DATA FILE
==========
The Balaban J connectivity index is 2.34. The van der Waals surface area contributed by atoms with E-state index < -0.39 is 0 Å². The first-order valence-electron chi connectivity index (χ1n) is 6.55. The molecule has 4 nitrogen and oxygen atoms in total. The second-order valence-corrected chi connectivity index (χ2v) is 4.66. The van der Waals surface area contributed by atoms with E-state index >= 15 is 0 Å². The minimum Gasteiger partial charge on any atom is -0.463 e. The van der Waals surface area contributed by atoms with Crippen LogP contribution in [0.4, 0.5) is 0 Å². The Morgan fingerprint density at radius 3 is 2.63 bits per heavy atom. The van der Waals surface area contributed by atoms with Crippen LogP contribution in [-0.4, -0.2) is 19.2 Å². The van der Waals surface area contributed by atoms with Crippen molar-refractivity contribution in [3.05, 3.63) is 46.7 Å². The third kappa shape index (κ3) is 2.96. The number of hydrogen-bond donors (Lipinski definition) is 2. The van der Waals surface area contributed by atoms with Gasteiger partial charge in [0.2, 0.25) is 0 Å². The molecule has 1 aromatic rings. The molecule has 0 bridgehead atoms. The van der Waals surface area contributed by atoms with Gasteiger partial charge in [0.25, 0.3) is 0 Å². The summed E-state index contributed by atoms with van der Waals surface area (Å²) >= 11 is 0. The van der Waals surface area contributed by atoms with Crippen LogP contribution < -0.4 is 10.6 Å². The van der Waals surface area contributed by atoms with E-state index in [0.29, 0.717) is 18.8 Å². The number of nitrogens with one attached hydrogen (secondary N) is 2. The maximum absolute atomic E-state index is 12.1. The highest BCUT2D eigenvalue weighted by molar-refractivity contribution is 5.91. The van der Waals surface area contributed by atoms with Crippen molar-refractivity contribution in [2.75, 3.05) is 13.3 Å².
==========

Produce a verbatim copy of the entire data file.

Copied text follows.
The Balaban J connectivity index is 2.34. The van der Waals surface area contributed by atoms with E-state index < -0.39 is 0 Å². The first-order valence-electron chi connectivity index (χ1n) is 6.55. The molecule has 4 nitrogen and oxygen atoms in total. The second-order valence-corrected chi connectivity index (χ2v) is 4.66. The van der Waals surface area contributed by atoms with E-state index >= 15 is 0 Å². The minimum Gasteiger partial charge on any atom is -0.463 e. The van der Waals surface area contributed by atoms with Crippen LogP contribution in [0.4, 0.5) is 0 Å². The Morgan fingerprint density at radius 3 is 2.63 bits per heavy atom. The van der Waals surface area contributed by atoms with Crippen LogP contribution in [-0.4, -0.2) is 19.2 Å². The van der Waals surface area contributed by atoms with Crippen molar-refractivity contribution in [3.05, 3.63) is 46.7 Å². The third kappa shape index (κ3) is 2.96. The number of hydrogen-bond donors (Lipinski definition) is 2. The van der Waals surface area contributed by atoms with Gasteiger partial charge in [0.2, 0.25) is 0 Å². The molecule has 1 aromatic rings. The molecule has 0 bridgehead atoms. The van der Waals surface area contributed by atoms with Gasteiger partial charge in [0.25, 0.3) is 0 Å². The summed E-state index contributed by atoms with van der Waals surface area (Å²) >= 11 is 0. The van der Waals surface area contributed by atoms with Crippen LogP contribution < -0.4 is 10.6 Å². The van der Waals surface area contributed by atoms with E-state index in [0.29, 0.717) is 18.8 Å². The number of nitrogens with one attached hydrogen (secondary N) is 2. The maximum absolute atomic E-state index is 12.1. The highest BCUT2D eigenvalue weighted by molar-refractivity contribution is 5.91. The van der Waals surface area contributed by atoms with Crippen molar-refractivity contribution in [2.75, 3.05) is 13.3 Å².